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Thread: The Bookshop Philip Son and Nephew

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    Senior Member Singlesnights's Avatar
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    Default The Bookshop Philip Son and Nephew

    I have fond memories of browsing in the old Phillip Son & Nephew bookshop, which used to be located on what is now the old Barclays Bank premises opposite Ann Summers in Whitechapel. It wasn't exactly a Waterstones, but by golly, as small as it was, it certainly had some cracking books!

    Anybody remember it it?

    Dillons in Bold St was another bookshop I used to enjoy frequenting.


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    Quote Originally Posted by Singlesnights View Post
    I have fond memories of browsing in the old Phillip Son & Nephew bookshop, which used to be located on what is now the old Barclays Bank premises opposite Ann Summers in Whitechapel. It wasn't exactly a Waterstones, but by golly, as small as it was, it certainly had some cracking books!

    Anybody remember it it?

    Dillons in Bold St was another bookshop I used to enjoy frequenting.
    I'll have to look and see, if the Philipson & Nephew sign, is still on the back wall of the building!

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    PhilipG
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    Actually, it was much bigger than it looked from the outside and was spread over three (?) floors.
    It was demolished and Wetherspoons built premises on the site.

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    Senior Member lindylou's Avatar
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    I remember the shop very well. I used to go in there quite a lot. It was one of those 'olde worlde' type shops - the like which we won't see again. Once they are gone they are gone.

    Shame they got rid of it.

    Another similar type of shop in the Stationers in Richmond st. I was in there yesterday. It is small and very cramped - stocked to the hilt !

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    Another rickety old bookshop was Wilsons/Kellys off Renshaw St, possibly Newington. It had an old painted sign on the gable end wall.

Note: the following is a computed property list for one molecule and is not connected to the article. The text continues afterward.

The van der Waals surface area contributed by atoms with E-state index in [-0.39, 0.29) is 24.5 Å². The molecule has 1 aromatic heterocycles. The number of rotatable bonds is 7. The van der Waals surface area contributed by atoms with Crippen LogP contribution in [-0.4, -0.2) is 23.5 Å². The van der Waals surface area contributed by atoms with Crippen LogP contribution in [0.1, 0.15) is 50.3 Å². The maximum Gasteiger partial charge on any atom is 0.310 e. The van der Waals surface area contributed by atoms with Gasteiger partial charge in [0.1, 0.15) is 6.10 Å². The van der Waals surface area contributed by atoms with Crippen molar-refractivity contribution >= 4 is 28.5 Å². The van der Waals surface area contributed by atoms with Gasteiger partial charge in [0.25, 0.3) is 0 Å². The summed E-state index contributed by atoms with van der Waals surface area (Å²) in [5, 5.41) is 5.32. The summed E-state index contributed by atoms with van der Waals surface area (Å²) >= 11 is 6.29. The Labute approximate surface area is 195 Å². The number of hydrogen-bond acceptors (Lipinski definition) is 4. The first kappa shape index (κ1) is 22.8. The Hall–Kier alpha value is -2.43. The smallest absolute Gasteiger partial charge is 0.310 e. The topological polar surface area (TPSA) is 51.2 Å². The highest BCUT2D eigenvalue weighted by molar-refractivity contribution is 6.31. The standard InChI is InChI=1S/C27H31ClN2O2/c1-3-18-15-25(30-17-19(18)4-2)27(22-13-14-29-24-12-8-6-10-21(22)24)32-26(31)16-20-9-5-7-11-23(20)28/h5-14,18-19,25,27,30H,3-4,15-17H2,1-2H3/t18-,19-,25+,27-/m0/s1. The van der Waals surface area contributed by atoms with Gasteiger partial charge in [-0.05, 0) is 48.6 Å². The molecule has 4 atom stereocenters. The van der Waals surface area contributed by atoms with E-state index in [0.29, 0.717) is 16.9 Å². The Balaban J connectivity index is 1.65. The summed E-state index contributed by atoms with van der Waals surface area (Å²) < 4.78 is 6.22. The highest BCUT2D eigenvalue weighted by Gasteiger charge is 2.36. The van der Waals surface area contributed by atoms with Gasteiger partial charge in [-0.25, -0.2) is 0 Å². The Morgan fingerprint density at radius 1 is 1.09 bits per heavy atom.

www.inacityliving.piczo.com/

    Updated weekly with old and new pics.

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    PhilipG
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    Charles Wilson's bookshop was in Renshaw Street, on the corner of Newington.
    They also had a shop in Castle Street.

    Kelly's (Cutlers) was the post-war building next door to Lewis's.

    Both Renshaw Street buildings were eventually taken over by Rapid.

    This photo was taken in June 1993 following the announcement that Wilson's bookshop was going to close.

    Last edited by PhilipG; 07-10-2008 at 07:04 PM.

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    Senior Member gregs dad's Avatar
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    Default Poor old Kawliga,


    Turmeaus the tobacconist shop, in Fenwick St
    Liverpool`s oldest tobacconist, and Englands second oldest,
    With poor old Kawliga,the wooden Indian, that Hank Williams sang about,
    standing outside in all weathers.
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    Senior Member julieoapw's Avatar
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    I remember Phillip, Sons and Nephews. It was a lovely old rickety building spread over several floors. They also did some publishing - in the records office there's a small book/pamphlet on Dickens in Liverpool by them. They also had a branch in Formby which of course has also gone but it is at least still an independent bookshop, "Pritchards" which has a good local history section.